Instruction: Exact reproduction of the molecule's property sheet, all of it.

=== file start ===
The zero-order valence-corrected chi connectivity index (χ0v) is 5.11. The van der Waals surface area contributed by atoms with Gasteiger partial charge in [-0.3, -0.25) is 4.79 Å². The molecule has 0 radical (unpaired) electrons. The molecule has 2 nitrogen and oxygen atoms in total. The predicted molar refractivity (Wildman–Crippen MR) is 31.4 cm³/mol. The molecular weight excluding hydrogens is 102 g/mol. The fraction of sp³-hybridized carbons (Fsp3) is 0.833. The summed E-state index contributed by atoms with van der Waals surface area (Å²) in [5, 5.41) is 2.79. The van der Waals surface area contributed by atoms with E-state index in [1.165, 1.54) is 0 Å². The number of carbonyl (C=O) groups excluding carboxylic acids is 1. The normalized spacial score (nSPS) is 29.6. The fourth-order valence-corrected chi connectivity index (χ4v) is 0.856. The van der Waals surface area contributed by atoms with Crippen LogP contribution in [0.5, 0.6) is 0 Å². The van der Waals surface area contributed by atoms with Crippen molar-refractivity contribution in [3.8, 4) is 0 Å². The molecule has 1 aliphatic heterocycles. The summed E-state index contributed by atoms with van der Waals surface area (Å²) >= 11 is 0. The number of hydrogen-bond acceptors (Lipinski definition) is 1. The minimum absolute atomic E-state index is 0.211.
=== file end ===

The zero-order valence-corrected chi connectivity index (χ0v) is 5.11. The van der Waals surface area contributed by atoms with Gasteiger partial charge in [-0.3, -0.25) is 4.79 Å². The molecule has 0 radical (unpaired) electrons. The molecule has 2 nitrogen and oxygen atoms in total. The predicted molar refractivity (Wildman–Crippen MR) is 31.4 cm³/mol. The molecular weight excluding hydrogens is 102 g/mol. The fraction of sp³-hybridized carbons (Fsp3) is 0.833. The summed E-state index contributed by atoms with van der Waals surface area (Å²) in [5, 5.41) is 2.79. The van der Waals surface area contributed by atoms with E-state index in [1.165, 1.54) is 0 Å². The number of carbonyl (C=O) groups excluding carboxylic acids is 1. The normalized spacial score (nSPS) is 29.6. The fourth-order valence-corrected chi connectivity index (χ4v) is 0.856. The van der Waals surface area contributed by atoms with Crippen LogP contribution in [0.5, 0.6) is 0 Å². The van der Waals surface area contributed by atoms with Crippen molar-refractivity contribution in [3.8, 4) is 0 Å². The molecule has 1 aliphatic heterocycles. The summed E-state index contributed by atoms with van der Waals surface area (Å²) >= 11 is 0. The number of hydrogen-bond acceptors (Lipinski definition) is 1. The minimum absolute atomic E-state index is 0.211.